A new deal with independent sandwich chain Philpotts has contributed to Exquisite Handmade Cakes’ 30% year-on-year growth over the past two years.The Leeds-based bakery firm is currently supplying the 23-shop chain with a range of cakes and traybakes and, from next week, Philpotts will be adding another six to the menu. These include: Dark Sticky Ginger, Chocolate and Vanilla Marble, and Brandy Fruit Loaf.The business, started seven years ago by former chartered accountant Viv Parry, is currently turning over £1.7m, and employs 30 staff. It produces gateaux, loaf cakes, traybakes and wrapped bakery goods, which are supplied to retail outlets, such as cafés, as well as airlines.The firm has also recently invested in a new “retail-focused” packaging rebrand, which MD Parry said has allowed the business to expand sales of its branded range with two of its key foodservice distribution customers. She told British Baker that the future growth is very much a staged plan to, in the short term, build on its brand and invest in sales and marketing initiatives.“We are also looking at new markets,” Parry continued. “To date, we have concentrated on ambient foodservice distributors, but we are now looking to expand into supplying frozen food distributors and, to facilitate this, we have invested in a cold store facility on site. We will also be looking at other new markets including other airlines, train lines and other high-end retail with a new range of products.”The firm also hopes to move to a new site within the next two years, to support its future growth plans.Parry said the decision to maintain its home-baked and hand-crafted quality ethos, and to really listen to customer feedback is what helped the business take off. “We have regular tasting panels and if a line doesn’t retain the great ‘just home-baked’ taste, it doesn’t go out,” added production director and master baker Chris Parrington.
Last summer’s rain combined with this winter’s frigid temperatures have left cattle suffering and Georgia cattlemen seeking answers.University of Georgia beef experts have been inundated with calls from producers concerned about the forages their cattle are consuming, and in some cases, reporting their cows dying from poor nutrition.“What’s happened is we have a tremendous forage quality problem in Georgia right now. We had a very, very wet summer (in 2013) that caused a lot of our hay to stay in the field too long and that forage is deficient in energy for these cattle,” said Jacob Segers, a beef cattle specialist with UGA Extension. Hay left in the field for too long lost the bulk of its nutritional value. According to Lee Jones, a veterinarian with UGA’s College of Veterinary Medicine, poor forage quality has led to increased instances of impactions — when food can’t pass through the cattle’s digestive system. The forage clogs the cow’s intestines which has led to death in numerous cases.“Low-quality forage is kind of a double-edged sword. First off, it really doesn’t meet the cow’s needs. She can’t even eat enough low-quality hay to meet her needs, because the forage is so slow to digest; so she’s basically hungry even though she’s got a full stomach,” Jones said. Low-quality forage consists of indigestible fiber which can impact the abomasum — the true stomach, he added.As if poor forage quality wasn’t enough of a concern for cattle farmers, Georgia’s cold temperatures this winter have made living conditions worse for cattle. Every degree below freezing — 32 degrees Fahrenheit — is equal to an added percent of energy requirement cows must consume to maintain a healthy body condition. For example, if the temperature reached 12 degrees, which was the case in north Georgia several nights in January, cattlemen needed to provide an extra 20 percent of energy for their cattle to maintain their metabolic needs, their pregnancy and the their body condition.“That’s a pretty stark increase when we’re dealing with some really low-quality forage to begin with. It poses a difficulty of getting enough energy into the animal,” said UGA Extension forage expert Dennis Hancock.Lack of essential nutrients is proving to be costly for cattlemen as numerous cows die, and in some cases, abort their calves. Cattle farmers could also suffer from today’s poor forage quality when they try to sell their calves in October and November. “A lot of (farmers) are going to feel the effects of poor nutrition next fall when they go to wean these calves, and calves are bringing more than $1,000 a piece. They have lighter calves to sell and they have fewer calves to sell. They’re going to really feel the pain then,” Jones said. To avoid these doomsday scenarios, cattlemen are searching for a supplemental energy source to complement their forage supply. UGA experts urge farmers to be mindful of the energy sources they choose. Those high in sugars and starches can rob the energy out of the hay or forage. Segers recommends farmers use commodity-based feeds, such as corn gluten feeds and soybean hulls, or even whole cotton seeds as a supplement.“When you have forage that’s as low in quality as what we have in the state, we have to be a lot more careful about how we supplement our cows,” Segers said.For more information about forages in Georgia, please see georgiaforages.com.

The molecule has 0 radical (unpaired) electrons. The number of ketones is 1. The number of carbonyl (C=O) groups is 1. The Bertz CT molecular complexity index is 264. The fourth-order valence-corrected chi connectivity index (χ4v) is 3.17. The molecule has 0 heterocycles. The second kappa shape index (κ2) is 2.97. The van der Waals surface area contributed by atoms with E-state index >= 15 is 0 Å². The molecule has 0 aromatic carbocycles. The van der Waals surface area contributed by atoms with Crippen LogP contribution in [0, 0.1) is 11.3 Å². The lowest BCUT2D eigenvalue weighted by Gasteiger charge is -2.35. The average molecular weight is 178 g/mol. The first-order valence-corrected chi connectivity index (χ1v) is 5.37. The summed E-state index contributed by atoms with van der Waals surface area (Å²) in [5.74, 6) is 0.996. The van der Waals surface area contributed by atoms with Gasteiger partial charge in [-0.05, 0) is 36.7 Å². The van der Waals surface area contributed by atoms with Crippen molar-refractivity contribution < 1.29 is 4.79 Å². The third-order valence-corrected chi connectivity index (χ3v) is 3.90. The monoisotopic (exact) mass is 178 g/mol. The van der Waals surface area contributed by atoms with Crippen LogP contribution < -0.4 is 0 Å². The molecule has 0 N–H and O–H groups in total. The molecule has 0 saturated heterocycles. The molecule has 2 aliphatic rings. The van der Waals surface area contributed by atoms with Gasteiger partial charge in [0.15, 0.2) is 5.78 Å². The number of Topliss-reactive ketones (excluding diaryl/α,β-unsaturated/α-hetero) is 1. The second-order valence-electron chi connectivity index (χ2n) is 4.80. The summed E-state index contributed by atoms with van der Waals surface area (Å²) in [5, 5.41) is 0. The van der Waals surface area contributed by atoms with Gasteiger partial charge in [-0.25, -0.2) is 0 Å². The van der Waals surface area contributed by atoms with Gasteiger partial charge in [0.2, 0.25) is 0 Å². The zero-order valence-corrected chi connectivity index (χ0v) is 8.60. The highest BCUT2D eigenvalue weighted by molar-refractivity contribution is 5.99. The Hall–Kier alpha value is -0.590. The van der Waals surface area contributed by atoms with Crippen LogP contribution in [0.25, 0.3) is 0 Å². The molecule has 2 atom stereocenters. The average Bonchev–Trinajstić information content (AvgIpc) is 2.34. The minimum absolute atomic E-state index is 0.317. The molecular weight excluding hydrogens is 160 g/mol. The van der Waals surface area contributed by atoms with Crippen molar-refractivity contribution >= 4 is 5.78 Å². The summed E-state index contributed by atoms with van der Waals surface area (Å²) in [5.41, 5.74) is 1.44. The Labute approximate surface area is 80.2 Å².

Skoro has promised an explosive return against David Ekpeyong. “Lucky Boy is unlucky to have been paired with me at a time I am ready, willing and able to prove to my fans Kakembo’s victory was a fluke. Lucky Boy will fall in round three. End of discussion,” bragged Skoro.Also loudly advertising his ring credentials is Olaide “Fijabi, whose light welterweight challenge duel with Joseph “Blacky Joe” Adeniji is already a talk of the town. “Blacky Joe boasted on television that he’d defeat me. He is probably confusing me with those small boxers down sport’s food chain. I’m Fijaborn, the champ. Blacky Joe will run back to Gabon, where he came from when I finish with him,” raved Fijabi. Blacky Joe had boasted that his main goal of returning to Nigeria is to defeat Fijabi.“It will happen,” he said of his goal of beating the two-time winner of the N1million cash prize for the best boxer of the event.Share this:FacebookRedditTwitterPrintPinterestEmailWhatsAppSkypeLinkedInTumblrPocketTelegram Ahead of tonight’s GOtv Boxing, boxers scheduled to fight at the event have been threatening to flatten their respective opponents in a few rounds.The loudest boast has been made by Waidi “Skoro” Usman, national and West African featherweight champion, who is making a ring return after losing the African title fight to Edward “Shaka” Kakembo of Uganda at GOtv Boxing Night 6 in December.